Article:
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Poison control cases increasing due to COVID-19 cleaning

Some people have been taking extra precautions by cleaning more often. This cleaning includes their home and products or groceries they bring into their home. This extra cleaning can actually cause more harm than good. Poison control has been seeing an increase in calls over the last few months.

Dr. Euthym Kontaxis, the medical director at Tennity Emergency Department at Eisenhower Health said, “A lot of times household cleaners contain chlorine or ammonia, and the gasses can be irritants to people.”

There has been almost two times the number of calls going into poison control. Lee Cantrell is the director of the San Diego division of California, Poison Control System. He said, “We had a big increase right at the end of April and now it’s kind of dropped off a little bit back to where it was through most of mid-March and early April.” He also said, “People need to read the product labels and only use the products as intended by the manufacturers. Because if you mix common household cleaners like bleach or ammonia, or bleach and toilet bowl cleaner, or a big variety of products. If you mix them together you can create dangerous, potentially very irritating gases.” He said some of the calls were even people cleaning off foods with hand sanitizer before eating them. 

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Dr. Kontaxis wants to reassure people, “Most foods on the outsides, if they’re washed, will be completely safe to eat. And the virus doesn’t last long on foods.” He also wants to warn people to, “Be careful not to mix different products because sometimes the chemical reactions can create gases that are toxic.”

When it comes to the age range of poison control calls, calls for children five and under are typically higher. Cantrell said, “What we’ve seen is kind of a shift a little bit. To now where, it’s less children of that age group and we are getting more calls from people that would fall in the parent age group, you know of 18-40.” He said this is because adults are the ones using these disinfecting products. He said, “So someone starts spraying household cleaner and it blows back in their eyes or their face, or they inhale it, they’re going to be calling us. It’s not a child that’s going to be doing that kind of activity.”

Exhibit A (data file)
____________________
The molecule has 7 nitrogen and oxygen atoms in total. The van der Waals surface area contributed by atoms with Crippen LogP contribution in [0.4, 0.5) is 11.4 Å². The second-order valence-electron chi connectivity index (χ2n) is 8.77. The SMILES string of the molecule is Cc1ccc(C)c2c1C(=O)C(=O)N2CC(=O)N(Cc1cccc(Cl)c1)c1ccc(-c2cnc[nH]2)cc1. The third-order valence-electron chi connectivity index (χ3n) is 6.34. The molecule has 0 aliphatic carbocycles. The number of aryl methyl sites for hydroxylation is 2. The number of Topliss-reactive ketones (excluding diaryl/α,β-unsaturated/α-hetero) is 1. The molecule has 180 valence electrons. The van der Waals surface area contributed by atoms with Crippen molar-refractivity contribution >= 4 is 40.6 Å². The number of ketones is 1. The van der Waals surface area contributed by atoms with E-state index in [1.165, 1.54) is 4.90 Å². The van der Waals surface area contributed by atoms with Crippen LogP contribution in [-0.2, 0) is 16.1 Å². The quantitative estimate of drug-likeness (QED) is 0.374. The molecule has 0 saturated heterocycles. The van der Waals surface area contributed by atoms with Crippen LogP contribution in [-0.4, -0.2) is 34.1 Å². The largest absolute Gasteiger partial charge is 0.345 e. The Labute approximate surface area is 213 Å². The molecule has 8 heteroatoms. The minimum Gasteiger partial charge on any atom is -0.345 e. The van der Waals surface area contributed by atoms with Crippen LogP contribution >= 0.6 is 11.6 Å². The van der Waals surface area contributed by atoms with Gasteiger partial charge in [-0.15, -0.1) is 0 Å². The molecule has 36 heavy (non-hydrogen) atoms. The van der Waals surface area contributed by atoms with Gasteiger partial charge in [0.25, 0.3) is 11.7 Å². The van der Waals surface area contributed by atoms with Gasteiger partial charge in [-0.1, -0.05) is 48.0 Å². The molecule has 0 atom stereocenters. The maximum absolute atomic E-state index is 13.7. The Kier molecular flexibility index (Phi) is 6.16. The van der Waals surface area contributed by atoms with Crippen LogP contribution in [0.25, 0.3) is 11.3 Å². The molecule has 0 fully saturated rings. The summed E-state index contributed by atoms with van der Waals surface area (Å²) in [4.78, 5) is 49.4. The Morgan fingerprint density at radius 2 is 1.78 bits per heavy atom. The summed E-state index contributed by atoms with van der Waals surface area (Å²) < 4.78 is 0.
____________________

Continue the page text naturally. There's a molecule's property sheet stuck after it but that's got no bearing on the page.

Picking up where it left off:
Cantrell reassured, as of now, they haven’t had many serious poisonings from this. Most of the calls have been very mild symptoms that can be managed from home.

You can reach your local poison control center by calling the Poison Help hotline: 1-800-222-1222. To save the number in your mobile phone, text POISON to 797979.

News Channel 3's Taban Sharifi will have more on why and how to keep you and your family safe. Tune in tonight, all new at 6 p.m.

Kaiser recommends that those in the Coachella Valley who are elderly and have underlying health conditions, including individuals who are HIV positive, limit non-essential travel and avoid large public gatherings.

Health officials said anyone who thinks they might be experiencing symptoms of the virus and want to be seen at Eisenhower Health should call the hospital hotline first at 760-837-8988. Avoid the spread of this illness.
Residents with further questions can call 2-1-1 and 800–CDC –INFO (800 – 232 – 4636) with any questions.

Public health recommendations for all Riverside County residents during community spread:

Practice social distancing, which is remaining out of places where people meet or gather and avoid using public transportation, if possible.
Do not attend work, school or events when sick. Stay home.
Cough into your elbow or tissue.
Wash hands frequently and use hand sanitizer often.
Stay away from anyone who is sick.

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Taban Sharifi

Taban Sharifi is a Meteorologist and Reporter with KESQ News Channel 3, The Desert’s News & Weather Leader. Learn more about Taban here.


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